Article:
I remember as if it were but yesterday, the way the waiter broke the biscuity crust covering Joël Antunes’ chocolate soup and then poured a steady stream of opalescent pistachio cream on to the dark, glossy surface of the liquescent chocolate. Think of it: warm, husky, velvet chocolate, perfumed pistachio. Now that takes a really hedonistic sensibility and perfect culinary judgment.
Well, Antunes certainly had both when he was cooking at Saveurs in Curzon Street – what? – 15 years ago. Then his business partner died, Saveurs was no more and Antunes took himself off to America, where he was rightly revered until a few months back, when he returned to the UK to take up cooking duties at the Brasserie Joël Antunes in the Westminster Plaza Hotel.
Like a good many other admirers, I hope Monsieur Antunes is not exiled to the gulag of this particular location for too long. In an area in which there is stiff competition, the dining room of the brasserie is comfortably the most unpleasant I have come across in a long time. It sports a vile combination of red and black that even in the middle of the day give it the unsavoury, midnight air of a sleazy boudoir.
Antunes’ food, however, lights up this dubious dive with shafts of brilliance. Fosdyke and I ate most of the menu and, while it’s simpler than in the glory days of old, Antunes has clearly lost none of his eye for precise, dramatic presentation, or of his ability to balance clarity of flavour with lightness of touch. All the dishes sparkle with wit and life.
A couple of examples. Thai coconut soup with crab dumplings – glittering, sweet, white crab meat formed into little gnocchi bob around in a sharply flavoured stock, all creamy and fragrant with coconut, with each element of the dish helping to define the other. And dense crescents of burgundy-coloured duck ham, each edged with a thin collar of fat, were laid out in geometric regularity on a rectangular plate with a spoonful of superb, beautifully balanced chutney and a salad. You know you’re dealing with a very superior cooking talent if it can turn chutney into a thing of wonder. I must mention another dish: scallop with an earthy Jerusalem artichoke sauce the smoothness of cream, and sharp shards of ventrèche (bacon to you and me. Well, me, anyway). And then there’s the pork shoulder… but enough of that. To itemise all nine courses would be greedy and boring. I’ll just say that the standard was consistently astonishing.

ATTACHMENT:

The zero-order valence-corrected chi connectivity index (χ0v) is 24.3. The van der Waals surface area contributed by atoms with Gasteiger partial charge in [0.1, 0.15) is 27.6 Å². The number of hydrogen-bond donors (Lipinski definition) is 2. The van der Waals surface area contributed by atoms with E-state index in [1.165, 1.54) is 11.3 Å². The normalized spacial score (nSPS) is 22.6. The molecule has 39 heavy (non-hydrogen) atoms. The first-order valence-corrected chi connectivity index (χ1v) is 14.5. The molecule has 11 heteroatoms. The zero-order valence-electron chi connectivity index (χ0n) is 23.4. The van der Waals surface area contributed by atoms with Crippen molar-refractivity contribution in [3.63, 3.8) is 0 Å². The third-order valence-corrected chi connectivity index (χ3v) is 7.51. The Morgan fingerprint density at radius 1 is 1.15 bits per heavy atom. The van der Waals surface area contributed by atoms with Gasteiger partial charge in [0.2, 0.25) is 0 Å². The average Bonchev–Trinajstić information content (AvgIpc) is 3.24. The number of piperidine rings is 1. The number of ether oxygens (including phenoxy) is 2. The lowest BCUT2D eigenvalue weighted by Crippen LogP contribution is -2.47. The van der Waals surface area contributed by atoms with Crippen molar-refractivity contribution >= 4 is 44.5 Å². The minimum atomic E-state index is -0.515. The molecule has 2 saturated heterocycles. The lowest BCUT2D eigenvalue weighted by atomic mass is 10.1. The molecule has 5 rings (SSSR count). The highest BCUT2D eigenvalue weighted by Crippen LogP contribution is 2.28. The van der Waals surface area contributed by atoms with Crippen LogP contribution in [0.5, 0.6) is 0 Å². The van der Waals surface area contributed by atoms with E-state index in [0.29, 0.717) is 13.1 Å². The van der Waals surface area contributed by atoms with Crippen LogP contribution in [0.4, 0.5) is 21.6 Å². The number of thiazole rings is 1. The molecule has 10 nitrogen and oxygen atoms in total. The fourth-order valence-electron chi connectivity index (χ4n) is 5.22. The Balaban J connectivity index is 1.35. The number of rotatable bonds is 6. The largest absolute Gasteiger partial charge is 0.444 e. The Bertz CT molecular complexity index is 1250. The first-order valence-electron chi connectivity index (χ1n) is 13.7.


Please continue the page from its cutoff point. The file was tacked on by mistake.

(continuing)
This is really some of the finest cooking in London, and at £18 for two courses and £23 for three at lunchtime, there can’t be a bigger bargain in town. What is more, the wine list matches the food in terms of value for money, which is so rare it’s almost worth trekking to the lost world south of the river for that alone. Even if you have to close your eyes when you get there.
(well, I have to knock off something for the dining room)
Brasserie Joël, First Floor, Park Plaza, Westminster Bridge, London
SE1 7UT. Tel: 020 7620 727. www.brasseriejoel.co.uk